transition – Chicago Newstips by Community Media Workshop Chicago Community Stories Mon, 08 Jan 2018 18:45:05 +0000 en-US hourly 1 Ray LaHood: Peoria transit needs help! Wed, 21 Jan 2009 00:10:49 +0000 As Transportation Secretary-designate Ray LaHood prepares for his confirmation hearing tomorrow, Illinois PIRG is highlighting the budget crisis at the Greater Peoria Mass Transit District in LaHood’s home town — and the failure of the proposed economic stimulus bill to include direct assistance for local transit authorities.

Nationally, many local transit authorities are facing severe budgetary problems.  In Peoria, a $3 million shortfall could force the firing of over a third of the transit district’s workforce.  But in an economic recovery proposal released by the House Appropriations Committee last week, a proposal from the House Transportation Committee to provide $2 billion to local transit authorities to prevent layoffs and fare hikes was eliminated.

“There’s not a dime in the estimated $825 billion package to help local transit authorities avoid severe cutbacks at a time when ridership is at an all-time high,” said Brian Imus of Illinois PIRG.  “And the proposal fails to ensure that any of the $30 billion proposed for highways would create jobs that fix our crumbling bridges and highways. As it stands, every cent of the $30 billion could be spent on building new, unnecessary highways that will only increase our dependence on foreign oil.”

He urged senators to press the matter at the hearing.

Immigrants celebrate change Tue, 20 Jan 2009 23:13:43 +0000 One day after President Obama’s inauguration, immigrants are stepping right up to ensure that their issues get attention from the new administration, holding actions in Washington D.C., Chicago, and elsewhere.

On January 21 in Washington, the Fair Immigration Reform Movement and groups from across the country, including members of the Illinois Coalition for Immigrant and Refugee Rights, will march to the Immigration and Customs Enforcement office.

There 200 religious leaders will perform traditional cleaning ceremonies from various faiths, intended “to mark the end of enforcement-only immigration policies and celebrate the new momentum for just and humane immigration reform and worker justice,” according to a statement. A rally at Westminster Presbyterian Church follows.

“We want to transform our society so that workers don’t have to fear raids, families stay together, and no one lives in the shadows,” according to the FIRM statement. “We want workers to have the freedom to organize and demand fundamental change. Everyone in this country must be entitled to dignity and due process. Our country must welcome the contributions and cultures of immigrants from all over the world, and celebrate the vitality they bring to our country.”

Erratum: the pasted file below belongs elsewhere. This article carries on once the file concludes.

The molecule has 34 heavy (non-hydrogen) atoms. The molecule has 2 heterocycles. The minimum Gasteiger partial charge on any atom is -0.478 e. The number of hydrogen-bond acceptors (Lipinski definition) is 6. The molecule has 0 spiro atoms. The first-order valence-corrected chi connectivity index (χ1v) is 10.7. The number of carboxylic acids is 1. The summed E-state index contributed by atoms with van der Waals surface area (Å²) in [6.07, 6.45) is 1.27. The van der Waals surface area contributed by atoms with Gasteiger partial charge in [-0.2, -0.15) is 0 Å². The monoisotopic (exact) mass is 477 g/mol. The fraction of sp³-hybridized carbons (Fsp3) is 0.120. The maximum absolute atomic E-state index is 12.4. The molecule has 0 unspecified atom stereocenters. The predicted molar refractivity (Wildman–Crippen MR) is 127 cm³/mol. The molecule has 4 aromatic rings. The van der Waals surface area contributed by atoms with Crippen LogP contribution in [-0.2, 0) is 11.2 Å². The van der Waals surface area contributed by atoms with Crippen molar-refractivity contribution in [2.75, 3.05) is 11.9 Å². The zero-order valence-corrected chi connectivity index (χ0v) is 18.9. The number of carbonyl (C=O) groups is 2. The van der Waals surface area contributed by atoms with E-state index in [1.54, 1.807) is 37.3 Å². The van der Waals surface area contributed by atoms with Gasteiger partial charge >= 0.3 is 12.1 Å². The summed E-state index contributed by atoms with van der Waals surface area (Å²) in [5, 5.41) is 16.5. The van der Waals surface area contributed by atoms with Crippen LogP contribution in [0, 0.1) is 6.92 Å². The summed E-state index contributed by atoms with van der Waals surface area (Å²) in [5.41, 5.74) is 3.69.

In Chicago, local members of the National Alliance of Latin American and Caribbean Communities will hold a press conference at 10 a.m. at Casa Michoacan, 1638 S. Blue Island, to urge the new president to “launch a long-overdue transformation of the nation’s immigration policies,” said Claudia Lucero of Durango Unido, a Mexican-American hometown association.

They’ll call on the administration to stop workplace raids which leave “a lot of families…scared to go to work” and “worried when they drop their kids at school whether they can pick them up,” Lucero said. They’ll call for action on a backlog of many years for applications for residency and citizenship which puts immigrants in jeapordy. And they’ll call for a “just and humane immigration reform that leads to legalization for families working and paying taxes in the United States,” she said.

Lucero said NALACC members have already joined other groups in meeting with the immigration committee of the presidential transition team, and were told “immigration issues are still a priority for Mr. Obama,” Lucero said.

At noon on the 21st, ICIRR and the Ya Basta Coalition will rally at the local office of ICE, 55 E. Monroe, to demand a moratorium on raids and deportations. Then they’ll march to the Federal Plaza and hold an interfaith service at Chicago Temple, 77 W. Washington.

Arne Duncan, militarist? Tue, 20 Jan 2009 23:09:40 +0000 Andy Kroll highlights the militarization and privatization of Chicago public schools in a critical view of Arne Duncan’s record at Tomdispatch.

The Challenge of Change Tue, 20 Jan 2009 23:05:34 +0000 Normon Solomon cites (former) Chicago activist Carl Davidson in arguing that the Obama administration presents opportunities and challenges for progressives, but this is not the time to rest on any laurels — or to blame the new president if he doesn’t meet every expectation.